Understand How Saving Is Different From Investing

We intuitively know that saving and investing are markedly different. Nonetheless, the clear distinction of the two money-related endeavors is usually lost on us, owing to the typical combined use of the two concepts. Whenever we discuss one of the concepts, we inadvertently bring up the other concept. For instance, when we talk of saving, more often than not the discussion will also touch on the investing and vice versa. With this in mind, we will explore the distinction between saving and investing.


Saving is an endeavor where you set some money aside in a safe vehicle, where the money remains accessible at any given time when you need it. As such, for any funds to be rightly considered as savings, they should be highly liquid and extremely safe, with the possibility of earning some interest. The safe keeping of the money can be in checking accounts, certificate of deposits, and savings accounts. Additionally, to further the safety of the money, savings are usually insured (obviously up to a certain amount).

However, a trade for this extreme safety is the low amount of profits your savings earn. While for the most part the vast majority of money deposited as savings do attract interest, the interest tends to be quite small. Thus while the money still works for you, the gains tend to be quite little in the long run.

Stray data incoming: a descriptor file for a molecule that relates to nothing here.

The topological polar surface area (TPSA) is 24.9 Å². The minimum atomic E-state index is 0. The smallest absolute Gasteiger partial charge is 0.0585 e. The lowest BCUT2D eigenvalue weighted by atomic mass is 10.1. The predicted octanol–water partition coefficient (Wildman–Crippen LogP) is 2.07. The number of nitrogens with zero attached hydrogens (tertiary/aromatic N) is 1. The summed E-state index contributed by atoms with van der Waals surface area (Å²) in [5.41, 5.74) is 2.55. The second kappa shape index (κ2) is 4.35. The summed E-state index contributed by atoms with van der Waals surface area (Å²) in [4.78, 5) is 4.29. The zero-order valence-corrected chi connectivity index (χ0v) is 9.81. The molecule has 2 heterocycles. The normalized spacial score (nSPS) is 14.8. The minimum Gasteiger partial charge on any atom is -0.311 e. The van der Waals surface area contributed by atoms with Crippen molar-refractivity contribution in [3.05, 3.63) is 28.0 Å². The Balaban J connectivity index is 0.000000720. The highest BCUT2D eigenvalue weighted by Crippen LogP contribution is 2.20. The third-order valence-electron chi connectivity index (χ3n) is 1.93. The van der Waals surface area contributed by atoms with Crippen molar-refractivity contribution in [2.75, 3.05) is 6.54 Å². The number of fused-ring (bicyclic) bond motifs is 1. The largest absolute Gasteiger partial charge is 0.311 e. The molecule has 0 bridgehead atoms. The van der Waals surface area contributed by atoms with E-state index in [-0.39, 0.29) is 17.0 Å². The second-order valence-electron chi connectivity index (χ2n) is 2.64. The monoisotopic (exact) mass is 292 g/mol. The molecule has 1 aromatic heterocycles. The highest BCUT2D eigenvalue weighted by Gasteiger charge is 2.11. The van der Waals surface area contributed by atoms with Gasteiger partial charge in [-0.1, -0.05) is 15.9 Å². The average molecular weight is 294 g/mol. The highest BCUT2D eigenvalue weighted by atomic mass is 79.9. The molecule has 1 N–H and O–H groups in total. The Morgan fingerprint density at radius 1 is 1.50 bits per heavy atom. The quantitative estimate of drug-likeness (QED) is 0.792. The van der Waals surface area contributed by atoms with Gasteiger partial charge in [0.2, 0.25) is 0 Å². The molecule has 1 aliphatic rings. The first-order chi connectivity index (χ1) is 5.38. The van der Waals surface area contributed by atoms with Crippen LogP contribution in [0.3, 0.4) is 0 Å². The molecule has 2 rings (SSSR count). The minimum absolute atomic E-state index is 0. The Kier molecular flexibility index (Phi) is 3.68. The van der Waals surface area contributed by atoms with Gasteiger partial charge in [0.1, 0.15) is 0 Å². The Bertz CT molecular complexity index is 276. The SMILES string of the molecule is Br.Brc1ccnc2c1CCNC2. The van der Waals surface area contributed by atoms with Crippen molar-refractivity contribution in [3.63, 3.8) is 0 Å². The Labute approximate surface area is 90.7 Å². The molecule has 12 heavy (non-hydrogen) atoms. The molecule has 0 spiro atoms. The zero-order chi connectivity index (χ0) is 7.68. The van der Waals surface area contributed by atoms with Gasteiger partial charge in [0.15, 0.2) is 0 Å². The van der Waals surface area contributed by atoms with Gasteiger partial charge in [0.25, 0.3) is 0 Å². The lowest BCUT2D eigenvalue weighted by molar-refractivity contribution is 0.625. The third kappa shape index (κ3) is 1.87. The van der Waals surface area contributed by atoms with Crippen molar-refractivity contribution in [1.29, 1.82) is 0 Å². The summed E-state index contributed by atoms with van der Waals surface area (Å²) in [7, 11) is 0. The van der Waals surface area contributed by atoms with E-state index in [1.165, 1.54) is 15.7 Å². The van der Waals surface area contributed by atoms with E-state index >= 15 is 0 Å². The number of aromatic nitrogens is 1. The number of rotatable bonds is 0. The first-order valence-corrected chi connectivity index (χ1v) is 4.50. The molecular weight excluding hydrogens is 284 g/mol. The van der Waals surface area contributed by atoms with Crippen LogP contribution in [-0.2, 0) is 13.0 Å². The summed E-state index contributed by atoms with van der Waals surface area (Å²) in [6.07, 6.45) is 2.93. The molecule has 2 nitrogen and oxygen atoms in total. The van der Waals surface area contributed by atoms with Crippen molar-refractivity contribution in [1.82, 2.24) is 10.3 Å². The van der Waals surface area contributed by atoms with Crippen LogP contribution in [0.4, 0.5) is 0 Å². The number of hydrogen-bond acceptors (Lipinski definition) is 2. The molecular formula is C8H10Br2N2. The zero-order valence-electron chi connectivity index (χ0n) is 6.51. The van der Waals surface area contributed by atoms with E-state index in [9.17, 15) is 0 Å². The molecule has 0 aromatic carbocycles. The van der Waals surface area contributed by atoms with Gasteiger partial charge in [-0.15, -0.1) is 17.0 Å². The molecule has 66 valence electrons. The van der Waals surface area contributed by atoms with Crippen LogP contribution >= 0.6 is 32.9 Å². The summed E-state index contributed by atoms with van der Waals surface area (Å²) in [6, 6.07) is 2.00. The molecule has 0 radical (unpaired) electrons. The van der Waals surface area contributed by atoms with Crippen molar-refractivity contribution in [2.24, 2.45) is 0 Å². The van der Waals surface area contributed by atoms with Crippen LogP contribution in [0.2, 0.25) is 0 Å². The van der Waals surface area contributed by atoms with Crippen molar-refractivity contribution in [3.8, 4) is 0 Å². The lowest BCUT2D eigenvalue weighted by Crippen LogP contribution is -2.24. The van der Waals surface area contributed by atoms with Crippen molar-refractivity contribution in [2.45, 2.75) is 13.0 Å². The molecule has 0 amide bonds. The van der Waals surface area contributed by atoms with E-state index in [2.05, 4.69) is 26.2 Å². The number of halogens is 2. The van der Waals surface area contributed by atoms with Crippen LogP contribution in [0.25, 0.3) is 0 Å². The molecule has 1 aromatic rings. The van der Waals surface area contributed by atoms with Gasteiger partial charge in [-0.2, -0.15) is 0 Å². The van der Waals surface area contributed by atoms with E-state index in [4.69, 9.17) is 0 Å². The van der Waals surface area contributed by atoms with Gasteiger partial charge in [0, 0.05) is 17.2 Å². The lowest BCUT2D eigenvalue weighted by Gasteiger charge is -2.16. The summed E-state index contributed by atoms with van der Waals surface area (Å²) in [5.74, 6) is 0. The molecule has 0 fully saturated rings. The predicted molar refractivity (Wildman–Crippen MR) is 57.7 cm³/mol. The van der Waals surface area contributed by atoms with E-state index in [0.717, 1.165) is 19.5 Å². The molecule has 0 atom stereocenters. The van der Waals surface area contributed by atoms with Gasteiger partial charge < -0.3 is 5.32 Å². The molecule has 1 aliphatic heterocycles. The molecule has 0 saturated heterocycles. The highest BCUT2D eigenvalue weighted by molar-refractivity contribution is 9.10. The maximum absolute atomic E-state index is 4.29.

Investing, on the hand, involves putting up money in vehicle/platform with the hopes of growing your wealth. As such, investing, by its nature, is meant to increase wealth. However, with the potential of increasing your wealth substantially, the risk of losing your principle is also high. Your investment platforms/vehicles may work for, or they fail, causing you to lose your policy, and thus instead of experiencing growth in wealth, you experience a shrinkage of the same.

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